Pharos is committed to responsible and sustainable development. We recognise that energy demand is forecast to grow and that oil and gas will continue to be an important component of the global energy mix over many future decades.

This will be essential for sustainable economic development, especially in the countries where we operate.

El Fayum Oil — Sold and used domestically, contributing to host country development goals and access to energy in 2020
TGT & CNV Oil — Sold and used domestically, contributing to host country development goals and access to energy in 2020

Global climate risk and energy transition

Climate change is considered a principal risk to Pharos and its business over the medium and long term, and this is discussed in more detail in the Risk Management Report in our 2020 Annual Report & Accounts.

Global energy transition is a factor that impacts many of the Group’s principal risks including those associated with commodity price, access to capital, reserves, operations, political, stakeholder and reputational risks. We recognise that a global transition to a lower carbon intensity economy in response to climate change could result in reduced demand, lower oil prices and increased operating cost, capital cost, regulation and taxation. Our overall risk management integrates climate change and carbon related risks. Established management processes include any physical risks associated with climate change.

Pharos is cognisant of the potential diminished role of fossil fuels in the global energy mix as depicted in the IEA Sustainable Recovery Plan. However, at the same time, we also recognise that energy demand for oil and gas will continue to be an important component of the global energy mix for many decades to come.

Pharos will continue to develop its oil and gas resources responsibly to aid global economic development and deliver value for all our stakeholders. We believe that, countries such as Egypt and Vietnam can continue to have economic and social benefits from the responsible development of their natural resources and we are committed to doing this in a sustainable way. We will also continue to support our host governments as they seek to use oil revenues to promote sustainable and inclusive economic development, and we will support the actions that they take to manage climate change.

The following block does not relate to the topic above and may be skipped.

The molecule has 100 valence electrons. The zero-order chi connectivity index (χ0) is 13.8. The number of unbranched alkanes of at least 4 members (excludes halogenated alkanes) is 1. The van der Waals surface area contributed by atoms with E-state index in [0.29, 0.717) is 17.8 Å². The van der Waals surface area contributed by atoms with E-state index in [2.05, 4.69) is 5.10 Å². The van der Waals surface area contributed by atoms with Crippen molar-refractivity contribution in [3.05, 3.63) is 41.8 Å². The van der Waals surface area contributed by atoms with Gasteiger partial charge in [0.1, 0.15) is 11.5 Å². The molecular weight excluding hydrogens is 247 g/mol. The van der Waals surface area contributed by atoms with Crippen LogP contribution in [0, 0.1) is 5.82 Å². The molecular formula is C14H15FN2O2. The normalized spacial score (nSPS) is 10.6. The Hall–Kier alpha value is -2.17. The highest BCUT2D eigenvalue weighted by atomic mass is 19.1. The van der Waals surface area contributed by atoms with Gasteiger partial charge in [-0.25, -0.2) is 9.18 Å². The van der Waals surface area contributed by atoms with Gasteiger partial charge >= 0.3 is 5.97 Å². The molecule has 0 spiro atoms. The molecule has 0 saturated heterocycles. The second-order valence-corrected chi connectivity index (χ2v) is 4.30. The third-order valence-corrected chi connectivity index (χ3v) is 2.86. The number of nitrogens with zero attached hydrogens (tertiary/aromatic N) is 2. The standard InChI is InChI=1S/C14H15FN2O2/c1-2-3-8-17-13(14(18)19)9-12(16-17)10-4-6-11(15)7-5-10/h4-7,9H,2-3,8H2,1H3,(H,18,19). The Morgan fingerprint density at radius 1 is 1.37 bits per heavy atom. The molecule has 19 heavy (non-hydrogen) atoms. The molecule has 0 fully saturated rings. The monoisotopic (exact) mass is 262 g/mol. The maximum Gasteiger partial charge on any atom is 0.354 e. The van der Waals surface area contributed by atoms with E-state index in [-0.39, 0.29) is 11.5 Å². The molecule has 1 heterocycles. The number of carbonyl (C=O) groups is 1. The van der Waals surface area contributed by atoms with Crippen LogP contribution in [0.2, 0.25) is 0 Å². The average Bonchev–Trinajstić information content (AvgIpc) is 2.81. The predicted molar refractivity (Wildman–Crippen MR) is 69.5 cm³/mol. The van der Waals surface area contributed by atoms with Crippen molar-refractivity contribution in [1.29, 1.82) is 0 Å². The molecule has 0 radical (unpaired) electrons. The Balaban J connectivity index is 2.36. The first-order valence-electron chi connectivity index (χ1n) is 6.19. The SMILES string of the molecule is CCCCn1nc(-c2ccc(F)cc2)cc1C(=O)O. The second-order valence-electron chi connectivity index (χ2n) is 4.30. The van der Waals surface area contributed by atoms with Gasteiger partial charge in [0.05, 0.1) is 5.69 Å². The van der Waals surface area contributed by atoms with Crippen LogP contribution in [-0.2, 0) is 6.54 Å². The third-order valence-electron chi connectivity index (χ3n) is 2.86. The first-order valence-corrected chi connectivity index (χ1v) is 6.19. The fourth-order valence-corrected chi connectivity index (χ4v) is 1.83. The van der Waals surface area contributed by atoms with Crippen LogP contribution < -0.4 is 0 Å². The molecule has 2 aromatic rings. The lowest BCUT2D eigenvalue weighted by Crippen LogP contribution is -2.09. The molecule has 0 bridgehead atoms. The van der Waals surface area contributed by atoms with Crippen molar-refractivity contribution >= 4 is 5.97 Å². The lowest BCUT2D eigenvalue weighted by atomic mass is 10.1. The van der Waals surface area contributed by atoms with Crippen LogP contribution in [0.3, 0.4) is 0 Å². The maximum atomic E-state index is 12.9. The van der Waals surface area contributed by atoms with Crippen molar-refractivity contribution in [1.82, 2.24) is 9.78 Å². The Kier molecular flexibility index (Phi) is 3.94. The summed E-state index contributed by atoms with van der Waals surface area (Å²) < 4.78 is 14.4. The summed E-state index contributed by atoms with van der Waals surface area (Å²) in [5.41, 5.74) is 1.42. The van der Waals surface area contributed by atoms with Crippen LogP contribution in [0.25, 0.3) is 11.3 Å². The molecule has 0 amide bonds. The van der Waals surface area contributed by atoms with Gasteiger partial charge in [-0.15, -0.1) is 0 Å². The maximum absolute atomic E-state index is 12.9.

Business partners and influence

Relationships with business partners, host governments and local communities where we operate are critical for our business. Our Code sets out our commitment to doing business honestly and ethically and to complying with all applicable laws and regulations. It sets out our expectations to take steps to only do business with others who share our values.

Our ability to influence our business partners depends on our degree of ownership and operatorship. Where we are the designated operator, we fully apply the Pharos HSES MS. Where we are a joint operating partner, we seek to influence and ensure alignment with our systems. Where we have a minority interest, we seek to make our views heard and ensure that minimum standards are met in accordance with our commitment to the IFC Performance Standards.

New entry procedure

The process of identifying and addressing environmental, biodiversity, social and human rights (Environmental and Social Governance – ESG) issues and corporate business risks is an integral part of Pharos’s approach to new entry. It consists of three key stages: preliminary assessment (risk screening and issues identification), due diligence and deal closure. It is a means by which Pharos demonstrates its commitment to environmental and social performance to internal and external stakeholders as well as reducing exposure to financial, legal, operational and reputation risk. It is designed to enable the business to prevent harm, make better financial and operational decisions and to meet commitments vis-à-vis Pharos’s stakeholders.

HSE Management System

We undertake a range of activities to continuously improve our HSES MS to ensure that the Company’s policy commitments are applied. We may work in countries that have different standards and we review any potential gaps to ensure adherence to our policies in dialogue with our business partners. Routine monitoring is undertaken to assess and improve performance and periodic audits are conducted.

In 2020, a total of 277 HSES training sessions took place across Vietnam and Egypt throughout the year and 107 emergency response drills also took place across the Group.

During 2020, Petrosilah passed the annual surveillance Audit of ISO 14001-2015 for Environmental Management system.

Key Performance Indicators

KPI Target 2020 2019 2018
HSE regulatory non-compliances Zero Zero Zero 1 Zero

1 Although three regulatory non-compliances were reported in our Egyptian assets in 2019, these occurred in January, prior to the completion of our acquisition.

Contractor management

Contractors are used throughout all aspects of our business. Our Contractor Management Procedure sets out requirements through all stages from selection through to management and service delivery. In HSES critical activities, bridging documents are put in place to ensure Pharos and contractor alignment with our requirements.

  Hours worked  in Vietnam and Egypt assets Percentage of total
Company staff 755,687 25%
Contractors 2,213,964 75%